Dow Jones back below 26,000 after jobless claims data
On Thursday the Dow Jones Industrial Average sank 1.4%, closing below 26,000 points after weekly jobless claims data was released. The number of Americans who filed initial claims for unemployment benefits fell 99,000 to 1.31 million for the week ended July 4. That was the 14th weekly decline in a row, and the figure was lower than anticipated. However, a further one million people filed for Pandemic Unemployment Assistance, a federal programme for self-employed workers, and around a fifth of the US workforce is now receiving some type of unemployment benefit. The gravity of that situation, and the first signs that the death rate is going to pick up along with the surge in coronavirus cases in many states, tempered investor sentiment.
Investors were also met with dire quarterly earnings news from homeware retailer Bed, Bath & Beyond. The company’s share price sank by 25% after reporting a loss of $1.96 per share from revenues of $1.31. That revenue figure is half of what it was for the same period a year earlier and while digital sales jumped 82%, sales from stores sank by 77%. Bed, Bath & Beyond also announced this week that it is closing 200 stores permanently, a decision it expects to save the company $250m to $350m in costs annually.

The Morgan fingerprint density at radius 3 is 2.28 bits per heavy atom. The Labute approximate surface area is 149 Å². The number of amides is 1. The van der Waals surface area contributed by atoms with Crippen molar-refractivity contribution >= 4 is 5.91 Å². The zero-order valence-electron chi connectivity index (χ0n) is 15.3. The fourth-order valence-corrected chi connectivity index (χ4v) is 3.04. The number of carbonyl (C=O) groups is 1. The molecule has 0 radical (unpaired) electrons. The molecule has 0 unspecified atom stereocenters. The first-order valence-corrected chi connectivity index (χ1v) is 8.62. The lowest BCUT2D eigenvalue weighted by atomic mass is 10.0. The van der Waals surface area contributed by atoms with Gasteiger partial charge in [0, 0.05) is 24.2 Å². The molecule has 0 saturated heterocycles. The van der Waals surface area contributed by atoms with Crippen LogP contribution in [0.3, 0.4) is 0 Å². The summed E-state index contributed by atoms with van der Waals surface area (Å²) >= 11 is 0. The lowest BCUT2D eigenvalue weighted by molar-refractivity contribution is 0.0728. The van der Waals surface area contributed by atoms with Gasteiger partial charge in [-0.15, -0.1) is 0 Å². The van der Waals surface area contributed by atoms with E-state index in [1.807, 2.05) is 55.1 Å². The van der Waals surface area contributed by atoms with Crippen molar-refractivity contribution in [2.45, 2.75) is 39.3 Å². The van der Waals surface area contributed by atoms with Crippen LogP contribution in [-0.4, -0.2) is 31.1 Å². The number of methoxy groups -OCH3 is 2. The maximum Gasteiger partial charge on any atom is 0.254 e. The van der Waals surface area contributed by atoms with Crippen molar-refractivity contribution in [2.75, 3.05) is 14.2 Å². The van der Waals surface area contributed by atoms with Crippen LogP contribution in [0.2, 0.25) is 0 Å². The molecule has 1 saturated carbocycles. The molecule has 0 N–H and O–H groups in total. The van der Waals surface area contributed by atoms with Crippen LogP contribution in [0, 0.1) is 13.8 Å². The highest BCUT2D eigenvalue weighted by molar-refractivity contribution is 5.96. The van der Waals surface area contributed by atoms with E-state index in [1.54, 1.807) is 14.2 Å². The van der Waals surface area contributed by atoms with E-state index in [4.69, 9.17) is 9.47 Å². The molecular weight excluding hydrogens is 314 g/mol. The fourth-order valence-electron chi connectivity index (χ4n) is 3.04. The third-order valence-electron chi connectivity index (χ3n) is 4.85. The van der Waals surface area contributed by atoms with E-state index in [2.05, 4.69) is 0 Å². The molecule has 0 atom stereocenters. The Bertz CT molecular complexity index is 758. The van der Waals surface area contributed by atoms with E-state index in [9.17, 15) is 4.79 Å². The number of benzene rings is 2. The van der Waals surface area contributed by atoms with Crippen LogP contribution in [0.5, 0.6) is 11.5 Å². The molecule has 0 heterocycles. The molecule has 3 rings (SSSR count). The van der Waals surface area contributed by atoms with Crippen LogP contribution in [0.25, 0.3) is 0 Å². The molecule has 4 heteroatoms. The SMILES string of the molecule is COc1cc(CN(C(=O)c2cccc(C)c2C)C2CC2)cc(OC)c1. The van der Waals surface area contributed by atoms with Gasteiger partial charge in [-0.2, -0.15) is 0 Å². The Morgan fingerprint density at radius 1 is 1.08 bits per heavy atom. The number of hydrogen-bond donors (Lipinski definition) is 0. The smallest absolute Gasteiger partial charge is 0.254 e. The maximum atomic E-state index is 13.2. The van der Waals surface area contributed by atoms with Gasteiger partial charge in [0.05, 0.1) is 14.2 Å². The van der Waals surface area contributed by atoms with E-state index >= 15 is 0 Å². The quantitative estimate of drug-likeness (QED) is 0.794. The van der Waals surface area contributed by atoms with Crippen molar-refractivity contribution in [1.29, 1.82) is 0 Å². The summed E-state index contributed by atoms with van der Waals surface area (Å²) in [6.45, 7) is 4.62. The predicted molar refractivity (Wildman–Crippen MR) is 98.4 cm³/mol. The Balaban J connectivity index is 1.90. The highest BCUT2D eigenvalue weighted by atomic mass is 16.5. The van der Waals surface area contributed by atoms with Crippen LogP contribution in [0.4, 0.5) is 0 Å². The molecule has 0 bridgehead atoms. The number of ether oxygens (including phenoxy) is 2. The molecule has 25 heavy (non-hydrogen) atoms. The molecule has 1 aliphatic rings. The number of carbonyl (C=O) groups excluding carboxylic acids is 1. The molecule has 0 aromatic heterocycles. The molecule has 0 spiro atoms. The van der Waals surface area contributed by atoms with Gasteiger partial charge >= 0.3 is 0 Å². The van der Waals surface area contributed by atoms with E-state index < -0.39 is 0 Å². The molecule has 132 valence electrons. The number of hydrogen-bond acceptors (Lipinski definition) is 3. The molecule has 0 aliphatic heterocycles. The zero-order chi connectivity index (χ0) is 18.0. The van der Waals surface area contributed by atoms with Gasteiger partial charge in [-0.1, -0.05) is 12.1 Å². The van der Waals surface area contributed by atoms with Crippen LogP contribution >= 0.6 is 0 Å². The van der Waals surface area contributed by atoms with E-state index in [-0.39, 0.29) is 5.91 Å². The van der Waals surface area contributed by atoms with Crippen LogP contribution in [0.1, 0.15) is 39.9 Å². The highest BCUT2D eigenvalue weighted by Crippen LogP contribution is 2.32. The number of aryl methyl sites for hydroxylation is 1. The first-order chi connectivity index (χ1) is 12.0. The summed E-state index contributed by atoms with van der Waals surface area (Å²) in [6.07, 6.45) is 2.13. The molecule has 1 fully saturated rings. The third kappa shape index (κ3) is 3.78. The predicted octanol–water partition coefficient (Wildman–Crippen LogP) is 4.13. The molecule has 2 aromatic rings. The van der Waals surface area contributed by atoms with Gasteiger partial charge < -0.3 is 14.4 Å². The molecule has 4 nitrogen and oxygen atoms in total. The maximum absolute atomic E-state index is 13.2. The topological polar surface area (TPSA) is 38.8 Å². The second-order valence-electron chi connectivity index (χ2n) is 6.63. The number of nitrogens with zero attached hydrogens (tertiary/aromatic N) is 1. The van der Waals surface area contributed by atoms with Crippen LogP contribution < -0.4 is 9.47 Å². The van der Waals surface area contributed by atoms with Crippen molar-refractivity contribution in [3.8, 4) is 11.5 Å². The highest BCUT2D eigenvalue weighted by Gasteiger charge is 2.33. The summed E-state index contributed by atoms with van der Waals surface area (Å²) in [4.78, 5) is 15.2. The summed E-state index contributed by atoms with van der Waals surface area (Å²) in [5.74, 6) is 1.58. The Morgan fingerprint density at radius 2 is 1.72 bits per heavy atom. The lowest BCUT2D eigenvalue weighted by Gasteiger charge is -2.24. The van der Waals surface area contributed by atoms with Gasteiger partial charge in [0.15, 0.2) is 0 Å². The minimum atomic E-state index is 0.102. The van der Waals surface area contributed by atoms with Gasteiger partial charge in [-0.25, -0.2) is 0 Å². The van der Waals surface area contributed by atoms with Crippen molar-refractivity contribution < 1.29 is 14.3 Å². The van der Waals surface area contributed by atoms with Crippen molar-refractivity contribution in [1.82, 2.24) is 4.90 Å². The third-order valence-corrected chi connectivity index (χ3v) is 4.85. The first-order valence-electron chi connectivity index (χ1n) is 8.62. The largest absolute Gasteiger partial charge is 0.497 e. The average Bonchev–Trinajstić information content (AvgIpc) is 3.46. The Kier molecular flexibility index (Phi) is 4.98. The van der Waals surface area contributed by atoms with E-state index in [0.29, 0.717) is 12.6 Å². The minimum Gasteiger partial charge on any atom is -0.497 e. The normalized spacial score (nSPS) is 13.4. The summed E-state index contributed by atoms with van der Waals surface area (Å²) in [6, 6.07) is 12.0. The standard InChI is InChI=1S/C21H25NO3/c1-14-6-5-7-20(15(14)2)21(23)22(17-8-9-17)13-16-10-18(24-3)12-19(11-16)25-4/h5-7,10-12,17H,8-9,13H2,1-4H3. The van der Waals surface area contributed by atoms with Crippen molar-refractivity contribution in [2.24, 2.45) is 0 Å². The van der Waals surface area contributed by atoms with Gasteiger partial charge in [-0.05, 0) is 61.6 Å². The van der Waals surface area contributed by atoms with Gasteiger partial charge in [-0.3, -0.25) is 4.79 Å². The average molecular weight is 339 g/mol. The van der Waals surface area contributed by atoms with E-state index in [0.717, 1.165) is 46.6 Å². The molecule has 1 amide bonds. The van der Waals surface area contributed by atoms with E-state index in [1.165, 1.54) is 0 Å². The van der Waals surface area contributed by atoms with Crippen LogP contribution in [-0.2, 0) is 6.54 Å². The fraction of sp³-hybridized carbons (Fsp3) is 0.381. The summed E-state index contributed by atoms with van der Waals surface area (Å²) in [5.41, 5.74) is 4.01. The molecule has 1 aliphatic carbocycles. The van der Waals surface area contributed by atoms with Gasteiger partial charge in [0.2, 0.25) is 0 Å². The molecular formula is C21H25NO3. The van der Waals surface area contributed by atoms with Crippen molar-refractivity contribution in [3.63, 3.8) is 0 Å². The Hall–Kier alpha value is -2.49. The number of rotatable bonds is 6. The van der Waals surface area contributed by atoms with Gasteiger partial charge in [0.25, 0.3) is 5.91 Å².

Elon Musk gloats as Tesla keeps pressing higher
While the S&P 500 and Dow Jones Industrial Average fell back on Thursday, the Nasdaq Composite continued to charge ahead, buoyed by gains from chip stocks. Advanced Micro Devices, Microchip Technology and Nvidia all finished higher, up 7.2%, 3.4% and 2.9% respectively. Tesla also provided a boost, adding 2.1% to its share price; the company’s market cap is now north of $250bn. Elon Musk, CEO of the electric car maker, has been gloating this week after he announced the launch of a Tesla Short Shorts clothing item, intended to mock the bevy of short sellers who have bet against his firm. In other headlines, $5bn market cap flooring company Mohawk Industries sank by 20% after Wall Street analysts offered their views on a lawsuit from a Mississippi public retirement system that claims the firm committed accounting fraud. In the Dow Jones Industrial Average, only five stocks were in the green on Thursday. Walgreens Boots – the owner of Boots in the UK – found itself at the back of the pack, sinking 7.8%, after quarterly earnings showed that sales grew but the pandemic was a severe detractor on profits.
S&P 500: -0.6% Thursday, -2.4% YTD
Dow Jones Industrial Average: -1.4% Thursday, -9.9% YTD
Nasdaq Composite: 0.5% Thursday, 17.6% YTD
Rolls Royce drags FTSE lower after announcing huge cash burn